Daru said, “I started selling yam seven years ago and I have benefited a lot from it. I am in secondary school today because of proceeds from the business. Today, I wear good clothes, buy food stuff for my family and cater to the basic needs of my younger ones. During Sallah festivity, I buy new clothes for all my siblings. I equally buy between two or more sets of new clothes for my father during that period.”

Daru explained, “I started selling yam like a joke but today, the profit has changed my mindset and I’m already thinking of improving it from local to international level. God’s willing, I want to grow to the level of selling yams abroad because ideas begin with a dream and is followed by action. I already know the market strategy because I now buy yams either from dealers here in Bauchi or travel to Shendam in Plateau State to buy yams for sale in Bauchi.

“Even when I buy a mound (100 tubers) from dealers here in Bauchi for between N45,000 to N50,000, I sell it N60,000 or more depending on the patronage. We usually display five tubers for N2000. Food vendors buy in bulk. We witness high patronage whenever workers receive their salary at the end of the month,” Daru added.

Responding on selling the yams on credits, Daru said, “Yes, we sell on credit to only customers that we know closely but I think the secret of the high patronage here is the affordable prices because we add small profits to encourage and woo our customers.”

Another young trader Abubakar Abdullahi told Daily Trust on Sunday that their yam spot is gaining popularity due to affordability of the commodity, availability as well as quality of their yam.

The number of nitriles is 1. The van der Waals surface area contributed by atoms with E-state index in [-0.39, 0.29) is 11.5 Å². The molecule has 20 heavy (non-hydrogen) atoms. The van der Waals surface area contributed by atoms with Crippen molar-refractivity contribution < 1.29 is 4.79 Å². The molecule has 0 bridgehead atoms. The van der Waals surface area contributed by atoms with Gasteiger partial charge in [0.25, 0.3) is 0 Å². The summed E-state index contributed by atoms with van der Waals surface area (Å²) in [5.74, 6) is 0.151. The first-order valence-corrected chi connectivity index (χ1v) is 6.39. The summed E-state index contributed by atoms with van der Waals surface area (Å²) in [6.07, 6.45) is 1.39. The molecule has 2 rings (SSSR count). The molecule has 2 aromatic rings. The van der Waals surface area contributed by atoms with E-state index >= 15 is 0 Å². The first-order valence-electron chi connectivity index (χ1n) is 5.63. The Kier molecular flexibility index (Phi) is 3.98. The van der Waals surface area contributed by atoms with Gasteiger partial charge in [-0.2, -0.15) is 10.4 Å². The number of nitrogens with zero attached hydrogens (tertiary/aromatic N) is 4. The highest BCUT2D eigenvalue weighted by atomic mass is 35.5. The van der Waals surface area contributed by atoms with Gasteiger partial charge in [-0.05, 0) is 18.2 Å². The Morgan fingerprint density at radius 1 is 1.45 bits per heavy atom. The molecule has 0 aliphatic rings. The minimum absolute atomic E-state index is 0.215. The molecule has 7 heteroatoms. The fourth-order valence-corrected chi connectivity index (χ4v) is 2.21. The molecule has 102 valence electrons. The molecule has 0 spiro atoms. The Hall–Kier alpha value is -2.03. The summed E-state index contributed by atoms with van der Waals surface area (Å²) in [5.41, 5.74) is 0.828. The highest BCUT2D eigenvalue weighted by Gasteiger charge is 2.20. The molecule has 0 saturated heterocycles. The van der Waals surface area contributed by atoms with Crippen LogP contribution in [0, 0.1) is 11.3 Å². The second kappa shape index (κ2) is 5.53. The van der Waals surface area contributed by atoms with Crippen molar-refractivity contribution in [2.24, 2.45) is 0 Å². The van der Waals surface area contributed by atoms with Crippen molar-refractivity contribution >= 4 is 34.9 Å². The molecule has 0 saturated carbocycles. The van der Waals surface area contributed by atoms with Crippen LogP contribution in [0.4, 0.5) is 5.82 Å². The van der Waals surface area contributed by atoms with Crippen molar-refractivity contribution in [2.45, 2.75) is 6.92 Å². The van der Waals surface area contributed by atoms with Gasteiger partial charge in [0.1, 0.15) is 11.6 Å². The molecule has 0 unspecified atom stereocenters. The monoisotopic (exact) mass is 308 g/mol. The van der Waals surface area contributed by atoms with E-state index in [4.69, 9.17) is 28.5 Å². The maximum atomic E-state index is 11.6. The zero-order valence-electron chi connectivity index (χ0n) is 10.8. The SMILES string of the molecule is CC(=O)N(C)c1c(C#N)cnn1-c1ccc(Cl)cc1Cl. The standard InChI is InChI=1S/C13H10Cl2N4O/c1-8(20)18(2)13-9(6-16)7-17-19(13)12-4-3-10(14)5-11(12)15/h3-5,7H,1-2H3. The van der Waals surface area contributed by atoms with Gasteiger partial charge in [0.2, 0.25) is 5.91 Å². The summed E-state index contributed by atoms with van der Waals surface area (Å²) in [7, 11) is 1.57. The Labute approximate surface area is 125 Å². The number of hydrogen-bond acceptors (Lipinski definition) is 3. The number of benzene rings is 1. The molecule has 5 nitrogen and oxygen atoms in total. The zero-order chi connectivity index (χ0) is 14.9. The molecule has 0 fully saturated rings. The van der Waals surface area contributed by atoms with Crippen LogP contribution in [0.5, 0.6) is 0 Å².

Abdullahi said, “This is my fourth year of selling yam here and the patronage keeps increasing. Customers come from different locations to buy yam, and they end up bringing or referring their friends and neighbours to come and buy yam from us (our location).

“I am 18 years old. Selling yam here has significantly helped my life, particularly my quest to acquire formal education. I am now in SS3 at the Bakari Dukku Secondary School and my school fees, money for books and educational materials are generated from the profits of yam sales, alhamdullilah,” Abdullahi said.

Abdullahi, who advised fellow young men in Bauchi to shun idleness and restiveness, said, “I want to advise my fellow youths to shun idle living and stop chasing after politicians, but rather engage in productive ventures, no matter how small, so they can fend for themselves. We all chose not to follow any politician for thuggery or unproductive campaign but instead learnt how to buy and sell yam, and alhamdullilah, today many of us are doing well.”

A food vendor and customer of the young traders Hadiza Sani told Daily Trust on Sunday that she prefers to patronise them to encourage the youth. “I preferred to buy yam from these young and promising youth because they are setting a good example for their peers who just sit down and while away time or engage in youth restiveness.”

Hadiza said the boys have mastery of varieties of yams for local dishes and their prices are quite affordable.

Another customer who was seen buying yam, Nasir Danjuma, said he buys from them because “they sell quality yam that is good for pounding and the prices are not high.”